Surgeons overcame several obstacles to successfully complete an organ transplant surgery for a three-year-old with inherited kidney disease, Taipei Veterans’ General Hospital said yesterday.
The patient, a girl surnamed Hsu (許), was diagnosed with polycystic kidney disease, a rare genetic disorder, at birth, the hospital told a news conference.
She has taken medication and had dialysis daily since she was two, and the condition limited her growth, it said, adding that at 86.3cm and 11.5kg, she is shorter and lighter than most other children her age.
Pediatric Surgery Division director Tsai Hsin-lin (蔡昕霖) said that most children who need a kidney transplant have inherited urinary system abnormalities, glomerulonephritis, acute kidney damage or other genetic disorders.
However, dialysis can cause delays in physical and neurocognitive development in young children, Tsai said.
As their bodies are so small, surgery on the urinary system of children with chronic kidney disease is more complicated, but if they do not get a kidney transplant before adulthood, the stunting of their growth might worsen, leading to learning disabilities, uremia, anemia, or even acute stroke or heart attack, he said.
Getting a transplant is a race against time, he added.
Another issue is that most kidney donors are adults, Tsai said.
After waiting a year for a compatible kidney from a donor who weighed 57kg, the big challenge for the surgical team was how to implant a 12cm-long kidney into Hsu’s abdominal cavity, which was only about 20cm long, he said, adding that the organ they removed was 8cm long.
The team had to precisely calculate the dimensions of Hsu’s abdominal cavity and the operation took seven hours, he said.
The surgeons removed the damaged kidney, moved her large intestine and duodenum to the left to make room for the donor kidney and connected blood vessels to it to prevent tubular necrosis, he said.
The team also reported the successful cases of a nine-year-old child, surnamed Chen (陳) and four other kidney transplants involving children since August 2020.
Pediatric Division director Chang Jei-wen (張瑞文) said that a kidney transplant is the best treatment for children with end-stage renal disease, as it not only has the best prognosis, but can also allow a young patient’s physical and cognitive growth to catch up with children of the same age.
EMBRACE CHANGE: Jensen Huang told NTU graduates that instead of worrying about AI itself, they should worry that people with expertise in AI would be taking their jobs Artificial intelligence (AI) is redefining the computer industry, and Taiwanese companies could play a major role in replacing the world’s traditional computers as they are the foundation of the industry, Nvidia Corp cofounder and CEO Jensen Huang (黃仁勳) said in Taipei yesterday. Huang made the remarks while giving the keynote speech at National Taiwan University’s (NTU) commencement ceremony. AI has created immense opportunities, and versatile companies can be expected to take advantage and boost their position, while less flexible firms would perish, he said. “In every way, this is a rebirth of the computer industry and a golden opportunity for the companies of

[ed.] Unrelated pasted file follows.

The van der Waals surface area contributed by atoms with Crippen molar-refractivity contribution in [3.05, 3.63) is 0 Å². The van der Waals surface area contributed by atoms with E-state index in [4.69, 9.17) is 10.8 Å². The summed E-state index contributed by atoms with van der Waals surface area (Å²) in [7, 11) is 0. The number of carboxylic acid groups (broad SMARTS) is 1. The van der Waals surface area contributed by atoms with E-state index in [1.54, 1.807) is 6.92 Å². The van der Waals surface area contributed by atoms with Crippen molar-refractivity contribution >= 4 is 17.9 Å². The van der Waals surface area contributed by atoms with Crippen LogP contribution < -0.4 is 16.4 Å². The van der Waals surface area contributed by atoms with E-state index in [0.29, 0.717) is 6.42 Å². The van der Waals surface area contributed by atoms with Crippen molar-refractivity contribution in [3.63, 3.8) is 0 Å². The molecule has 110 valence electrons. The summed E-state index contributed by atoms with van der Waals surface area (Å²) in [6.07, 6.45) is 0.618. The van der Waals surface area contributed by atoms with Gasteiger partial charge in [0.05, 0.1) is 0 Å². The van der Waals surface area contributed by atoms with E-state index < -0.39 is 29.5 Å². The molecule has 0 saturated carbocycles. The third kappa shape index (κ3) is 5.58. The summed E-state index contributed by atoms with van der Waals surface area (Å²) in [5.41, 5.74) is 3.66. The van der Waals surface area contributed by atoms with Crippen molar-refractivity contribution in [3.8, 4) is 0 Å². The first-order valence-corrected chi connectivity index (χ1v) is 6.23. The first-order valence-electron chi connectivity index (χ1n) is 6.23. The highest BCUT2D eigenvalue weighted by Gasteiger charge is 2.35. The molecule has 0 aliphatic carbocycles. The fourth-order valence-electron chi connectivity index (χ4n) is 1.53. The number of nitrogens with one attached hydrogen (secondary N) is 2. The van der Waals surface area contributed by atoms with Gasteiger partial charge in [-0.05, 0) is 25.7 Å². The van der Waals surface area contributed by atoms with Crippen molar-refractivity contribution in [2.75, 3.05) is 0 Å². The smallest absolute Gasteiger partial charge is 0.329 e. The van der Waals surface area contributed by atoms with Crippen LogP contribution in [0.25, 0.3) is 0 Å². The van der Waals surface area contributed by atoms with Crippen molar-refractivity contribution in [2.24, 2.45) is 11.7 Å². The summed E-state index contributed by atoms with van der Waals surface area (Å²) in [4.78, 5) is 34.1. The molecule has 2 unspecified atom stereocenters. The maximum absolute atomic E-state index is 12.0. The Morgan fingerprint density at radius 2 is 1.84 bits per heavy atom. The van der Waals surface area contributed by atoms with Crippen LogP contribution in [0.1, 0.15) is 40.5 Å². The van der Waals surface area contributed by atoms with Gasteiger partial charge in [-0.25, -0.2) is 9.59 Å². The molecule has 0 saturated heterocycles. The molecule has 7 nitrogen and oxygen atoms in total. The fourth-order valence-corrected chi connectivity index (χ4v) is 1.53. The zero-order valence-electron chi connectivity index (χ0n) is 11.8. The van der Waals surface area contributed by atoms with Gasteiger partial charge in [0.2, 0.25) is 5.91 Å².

‘ARCHAIC’: An interpretation of a law that considered Chinese as Taiwanese nationals was scrapped after the death of a Chinese in Kaohsiung led to state reparations An administrative mandate to consider Chinese as Taiwanese citizens was outdated, Premier Chen Chien-jen (陳建仁) said yesterday, a day after the Executive Yuan ordered that agencies disregard the 30-year-old interpretation. Chen made the remarks at an event held by the Environmental Protection Administration in Taipei following changes to the administrative mandate concerning the Act Governing Relations Between the People of the Taiwan Area and the Mainland Area (臺灣地區與大陸地區人民關係條例). The previous interpretation of the law was archaic and contrary to the workings of laws and regulations, he said, adding that the order was made to avoid unnecessary problems created by the mandate. The Mainland
NOT BUYING IT: One of the goals of Beijing’s Cross-Strait Media People Summit was to draw mainstream media executives to discuss the ‘one country, two systems’ formula Taiwanese news media insist on press freedom and professionalism, and would never become a tool of China’s “united front” campaign, Premier Chen Chien-jen (陳建仁) said yesterday, responding to media queries about the lack of Taiwanese media executives at the Cross-Strait Media People Summit in Beijing. Chinese People’s Political Consultative Conference (CPPCC) Chairman Wang Huning (王滬寧) was reportedly furious that no Taiwanese media representatives attended a scheduled meeting with him on Thursday last week. “Beijing should take Taiwan’s determination to pursue freedom and democracy seriously. We also hope that it will not use vicious means to interfere with Taiwan’s development into a
IMMIGRATION REFORM: The legislative amendments aim to protect the rights of families to reunify, and to attract skilled professionals to stay and work in Taiwan Foreigners who are highly skilled professionals, top-prize winners in professional disciplines, investment immigration applicants or have made special contributions to Taiwan can soon apply for permanent residency on behalf of their spouses and minor or disabled children after the legislature approved amendments to the Immigration Act (入出國及移民法). The amendments, which were proposed by the Ministry of the Interior and approved by the Executive Yuan on Jan. 12, aim to attract foreign talent to Taiwan and encourage them to stay. They would take effect once they are signed by President Tsai Ing-wen (蔡英文). The amendments involved changing 63 articles, making it the biggest